If your credit isn’t great, maybe you’ve considered getting a personal loan to consolidate your debt and get your financial house in order. In fact, this is one of the most common pieces of advice dished out to people looking to get out of debt and improve their credit.
There’s just one problem: To get a personal loan with decent terms, you usually need pretty great credit. So are there any personal loans for people with just fair credit?
Why Personal Loans for Fair Credit Can Be Hard to Find
You’ll be surprised to find out that even if you’ve qualified for a mortgage or a car loan, you might have trouble getting a personal loan. That’s because personal loans are unsecured debt.
When you buy a home or a car, the bank can always take back that collateral if you don’t make payments. However, if you don’t make payments on a personal loan, there’s nothing for the lender to repossess — so it’s inherently a riskier investment on their part.
Thus, your credit score will be the biggest deciding factor when it comes to whether or not you’re going to qualify for a personal loan. That means that if you want to take out a personal loan, the first thing you need to do is find out if you have good credit or not.
Step One: Fix What You Can
Before you go any further, pull your free credit report. Are there any items on your credit report that shouldn’t be there? If so, dispute them and if possible get them removed. That can make a substantial difference in your credit rating almost immediately.
What’s more, if you can reasonably get your debt utilization ratio under 30% — that’s the proportion of your available credit limit you’re currently using – that’s also going to cause your credit score to jump, and quickly.
Taking these steps will not only make it far more likely that you’ll get a personal loan — it also makes it more likely that you’ll get a lower interest rate.
Step Two: Shop Around
There’s no shortage of lenders in the marketplace today. However, you need to be careful because there are also a lot of less-than-reputable ones out there. Companies that don’t pull your credit report before giving you a loan are often little more than payday lenders. The APR on a payday loan can be steep to say the least — as much as 300% or more.
Look for lenders with good reputations and low interest rates. See what their underwriters require as a minimum credit score, then apply to three different lenders that are 20 to 30 points below your current score. That’ll give you a bit of wiggle room, as well as some options so you can compare the best terms.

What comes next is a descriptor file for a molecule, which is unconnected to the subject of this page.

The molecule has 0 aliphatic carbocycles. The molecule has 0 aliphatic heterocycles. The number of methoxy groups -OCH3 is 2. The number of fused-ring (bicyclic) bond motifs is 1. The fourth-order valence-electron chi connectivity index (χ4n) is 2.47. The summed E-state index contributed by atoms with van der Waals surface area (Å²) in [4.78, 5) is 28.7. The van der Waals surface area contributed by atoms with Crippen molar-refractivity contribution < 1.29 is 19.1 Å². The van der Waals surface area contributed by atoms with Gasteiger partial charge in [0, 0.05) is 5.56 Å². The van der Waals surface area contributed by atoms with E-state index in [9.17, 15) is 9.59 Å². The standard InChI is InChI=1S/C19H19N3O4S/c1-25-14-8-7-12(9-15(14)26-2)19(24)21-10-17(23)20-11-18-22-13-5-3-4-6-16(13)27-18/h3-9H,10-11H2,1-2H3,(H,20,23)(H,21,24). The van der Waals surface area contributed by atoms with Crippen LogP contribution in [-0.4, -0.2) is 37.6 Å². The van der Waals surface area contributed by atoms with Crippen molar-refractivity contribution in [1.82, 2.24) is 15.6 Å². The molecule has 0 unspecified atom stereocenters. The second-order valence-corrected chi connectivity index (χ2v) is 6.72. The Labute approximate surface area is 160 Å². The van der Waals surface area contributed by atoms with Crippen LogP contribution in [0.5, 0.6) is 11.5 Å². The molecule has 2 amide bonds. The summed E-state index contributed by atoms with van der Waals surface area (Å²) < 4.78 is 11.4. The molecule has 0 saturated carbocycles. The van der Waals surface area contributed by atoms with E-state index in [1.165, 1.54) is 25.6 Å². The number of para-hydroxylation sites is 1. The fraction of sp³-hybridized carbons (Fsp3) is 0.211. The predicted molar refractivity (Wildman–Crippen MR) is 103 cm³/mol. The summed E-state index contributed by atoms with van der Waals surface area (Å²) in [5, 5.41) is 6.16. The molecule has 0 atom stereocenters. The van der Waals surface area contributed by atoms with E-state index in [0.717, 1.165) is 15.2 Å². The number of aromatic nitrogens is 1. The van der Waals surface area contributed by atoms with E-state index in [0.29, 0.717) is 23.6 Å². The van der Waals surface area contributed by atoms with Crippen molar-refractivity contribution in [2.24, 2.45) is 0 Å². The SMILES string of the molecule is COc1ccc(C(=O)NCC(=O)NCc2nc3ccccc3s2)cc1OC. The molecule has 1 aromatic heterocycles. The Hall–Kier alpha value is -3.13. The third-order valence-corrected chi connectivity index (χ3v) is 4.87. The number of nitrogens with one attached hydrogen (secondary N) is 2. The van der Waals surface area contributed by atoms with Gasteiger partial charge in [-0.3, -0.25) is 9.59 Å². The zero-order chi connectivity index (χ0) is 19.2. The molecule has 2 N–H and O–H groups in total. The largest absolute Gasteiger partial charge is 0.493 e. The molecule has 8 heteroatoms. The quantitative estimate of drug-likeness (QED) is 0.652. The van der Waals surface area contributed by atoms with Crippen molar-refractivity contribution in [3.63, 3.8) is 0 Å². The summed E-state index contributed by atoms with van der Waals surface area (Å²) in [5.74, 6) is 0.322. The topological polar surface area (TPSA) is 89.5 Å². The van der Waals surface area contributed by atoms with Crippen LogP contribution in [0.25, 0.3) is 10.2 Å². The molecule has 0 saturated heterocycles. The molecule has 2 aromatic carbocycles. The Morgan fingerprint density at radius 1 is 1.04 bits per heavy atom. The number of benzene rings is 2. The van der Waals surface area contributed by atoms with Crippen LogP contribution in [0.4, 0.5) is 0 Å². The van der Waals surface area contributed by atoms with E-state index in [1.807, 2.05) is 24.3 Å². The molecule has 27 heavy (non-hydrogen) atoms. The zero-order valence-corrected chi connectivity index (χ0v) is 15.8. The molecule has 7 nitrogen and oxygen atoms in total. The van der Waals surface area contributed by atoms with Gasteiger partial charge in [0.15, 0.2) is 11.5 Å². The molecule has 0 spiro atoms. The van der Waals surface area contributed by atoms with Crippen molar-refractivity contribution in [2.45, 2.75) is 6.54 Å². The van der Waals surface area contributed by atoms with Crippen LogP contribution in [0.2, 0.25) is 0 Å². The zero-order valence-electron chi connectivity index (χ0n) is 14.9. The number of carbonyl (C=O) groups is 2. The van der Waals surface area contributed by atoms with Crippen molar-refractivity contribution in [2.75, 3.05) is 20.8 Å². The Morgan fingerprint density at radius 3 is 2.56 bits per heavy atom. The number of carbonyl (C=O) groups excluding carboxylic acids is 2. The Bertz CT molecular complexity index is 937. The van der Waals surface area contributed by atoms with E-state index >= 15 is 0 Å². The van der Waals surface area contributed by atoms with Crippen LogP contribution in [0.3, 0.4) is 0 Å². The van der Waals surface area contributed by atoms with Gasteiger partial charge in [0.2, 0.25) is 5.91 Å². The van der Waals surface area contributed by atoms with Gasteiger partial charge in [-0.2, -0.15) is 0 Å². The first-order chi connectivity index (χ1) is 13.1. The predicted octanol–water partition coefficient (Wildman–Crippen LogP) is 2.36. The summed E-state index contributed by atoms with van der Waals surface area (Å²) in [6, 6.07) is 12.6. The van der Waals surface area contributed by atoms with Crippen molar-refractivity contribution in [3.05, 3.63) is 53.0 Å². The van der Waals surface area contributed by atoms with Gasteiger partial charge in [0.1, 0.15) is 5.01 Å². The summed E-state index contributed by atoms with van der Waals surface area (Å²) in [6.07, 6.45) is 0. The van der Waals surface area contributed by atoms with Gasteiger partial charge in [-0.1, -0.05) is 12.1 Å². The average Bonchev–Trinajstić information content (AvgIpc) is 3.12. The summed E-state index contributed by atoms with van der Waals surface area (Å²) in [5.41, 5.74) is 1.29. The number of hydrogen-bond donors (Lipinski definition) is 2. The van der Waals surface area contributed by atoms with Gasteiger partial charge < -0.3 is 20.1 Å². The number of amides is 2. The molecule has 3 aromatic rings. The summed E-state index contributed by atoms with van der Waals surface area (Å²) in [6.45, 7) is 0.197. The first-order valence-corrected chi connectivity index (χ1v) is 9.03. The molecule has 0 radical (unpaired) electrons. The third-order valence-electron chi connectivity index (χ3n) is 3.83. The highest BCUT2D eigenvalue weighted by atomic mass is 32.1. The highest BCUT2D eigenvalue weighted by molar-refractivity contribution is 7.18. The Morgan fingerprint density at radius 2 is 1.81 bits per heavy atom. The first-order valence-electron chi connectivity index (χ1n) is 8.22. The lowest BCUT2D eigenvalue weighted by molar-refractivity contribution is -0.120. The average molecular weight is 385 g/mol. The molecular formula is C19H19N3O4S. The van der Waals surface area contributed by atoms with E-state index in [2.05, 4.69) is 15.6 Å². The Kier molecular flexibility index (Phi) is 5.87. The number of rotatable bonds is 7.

Step Three: Evaluate Interest and Fees
When you have fair credit, if you get approved for a personal loan you’re going to pay more in interest and fees. In fact, your interest rate might be as high as 36% if you have fair credit — worse than even most credit cards. What’s more, there’s almost always a fee for early repayment, usually equivalent to what you would have paid in interest if you had paid the loan off according to the original terms.
Many online lenders are going to want you to set up automatic payments. If this is the case, make sure that you have money in your account, or you’ll be paying overdraft charges on top of whatever you’re paying for the loan.
The best place to start when looking for a personal loan is to talk to someone at your own bank or credit union. They already work with you, so your paperwork is already in order. Credit unions in particular are known for being more forgiving in terms of their lending policies. You can also try browsing our top picks for personal loans and bad credit loan options.
Remember that you have options other than personal loans. There are secured loans, which are easier to qualify for but require some form of collateral, and there are also zero-interest credit cards. Both are available for people with just fair credit, who have been used them time and again to pay down debt and get their finances back on track.